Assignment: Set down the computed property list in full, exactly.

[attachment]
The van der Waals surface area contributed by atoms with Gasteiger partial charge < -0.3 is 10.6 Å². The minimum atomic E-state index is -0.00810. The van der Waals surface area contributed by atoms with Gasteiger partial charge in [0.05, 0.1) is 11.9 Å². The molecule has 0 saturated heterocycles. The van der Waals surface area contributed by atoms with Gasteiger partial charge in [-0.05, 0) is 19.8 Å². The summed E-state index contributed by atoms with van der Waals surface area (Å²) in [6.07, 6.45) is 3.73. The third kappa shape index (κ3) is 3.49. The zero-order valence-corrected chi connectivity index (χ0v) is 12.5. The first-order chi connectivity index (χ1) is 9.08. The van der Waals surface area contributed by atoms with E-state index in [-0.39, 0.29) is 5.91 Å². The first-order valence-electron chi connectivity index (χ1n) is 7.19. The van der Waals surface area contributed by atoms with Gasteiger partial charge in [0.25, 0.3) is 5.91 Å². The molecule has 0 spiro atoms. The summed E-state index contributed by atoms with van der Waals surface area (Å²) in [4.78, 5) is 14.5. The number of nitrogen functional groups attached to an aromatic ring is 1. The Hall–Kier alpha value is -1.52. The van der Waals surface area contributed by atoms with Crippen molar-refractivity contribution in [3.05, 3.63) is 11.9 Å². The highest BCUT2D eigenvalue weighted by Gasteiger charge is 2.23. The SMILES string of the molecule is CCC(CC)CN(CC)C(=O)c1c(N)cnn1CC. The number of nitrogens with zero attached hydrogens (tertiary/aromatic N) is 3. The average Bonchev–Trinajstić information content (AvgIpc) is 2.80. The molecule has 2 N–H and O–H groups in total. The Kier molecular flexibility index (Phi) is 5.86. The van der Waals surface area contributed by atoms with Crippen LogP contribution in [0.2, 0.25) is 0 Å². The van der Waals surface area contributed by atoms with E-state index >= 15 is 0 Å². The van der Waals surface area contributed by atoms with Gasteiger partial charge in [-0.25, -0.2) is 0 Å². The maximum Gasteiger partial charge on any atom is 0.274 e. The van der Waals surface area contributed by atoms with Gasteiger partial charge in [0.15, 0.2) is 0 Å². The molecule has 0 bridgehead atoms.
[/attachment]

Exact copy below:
The van der Waals surface area contributed by atoms with Gasteiger partial charge < -0.3 is 10.6 Å². The minimum atomic E-state index is -0.00810. The van der Waals surface area contributed by atoms with Gasteiger partial charge in [0.05, 0.1) is 11.9 Å². The molecule has 0 saturated heterocycles. The van der Waals surface area contributed by atoms with Gasteiger partial charge in [-0.05, 0) is 19.8 Å². The summed E-state index contributed by atoms with van der Waals surface area (Å²) in [6.07, 6.45) is 3.73. The third kappa shape index (κ3) is 3.49. The zero-order valence-corrected chi connectivity index (χ0v) is 12.5. The first-order chi connectivity index (χ1) is 9.08. The van der Waals surface area contributed by atoms with E-state index in [-0.39, 0.29) is 5.91 Å². The first-order valence-electron chi connectivity index (χ1n) is 7.19. The van der Waals surface area contributed by atoms with Gasteiger partial charge in [0.25, 0.3) is 5.91 Å². The molecule has 0 spiro atoms. The summed E-state index contributed by atoms with van der Waals surface area (Å²) in [4.78, 5) is 14.5. The number of nitrogen functional groups attached to an aromatic ring is 1. The Hall–Kier alpha value is -1.52. The van der Waals surface area contributed by atoms with Crippen molar-refractivity contribution in [3.05, 3.63) is 11.9 Å². The highest BCUT2D eigenvalue weighted by Gasteiger charge is 2.23. The SMILES string of the molecule is CCC(CC)CN(CC)C(=O)c1c(N)cnn1CC. The number of nitrogens with zero attached hydrogens (tertiary/aromatic N) is 3. The average Bonchev–Trinajstić information content (AvgIpc) is 2.80. The molecule has 2 N–H and O–H groups in total. The Kier molecular flexibility index (Phi) is 5.86. The van der Waals surface area contributed by atoms with Crippen LogP contribution in [0.2, 0.25) is 0 Å². The van der Waals surface area contributed by atoms with E-state index >= 15 is 0 Å². The van der Waals surface area contributed by atoms with Gasteiger partial charge in [-0.25, -0.2) is 0 Å². The maximum Gasteiger partial charge on any atom is 0.274 e. The van der Waals surface area contributed by atoms with Gasteiger partial charge in [0.15, 0.2) is 0 Å². The molecule has 0 bridgehead atoms.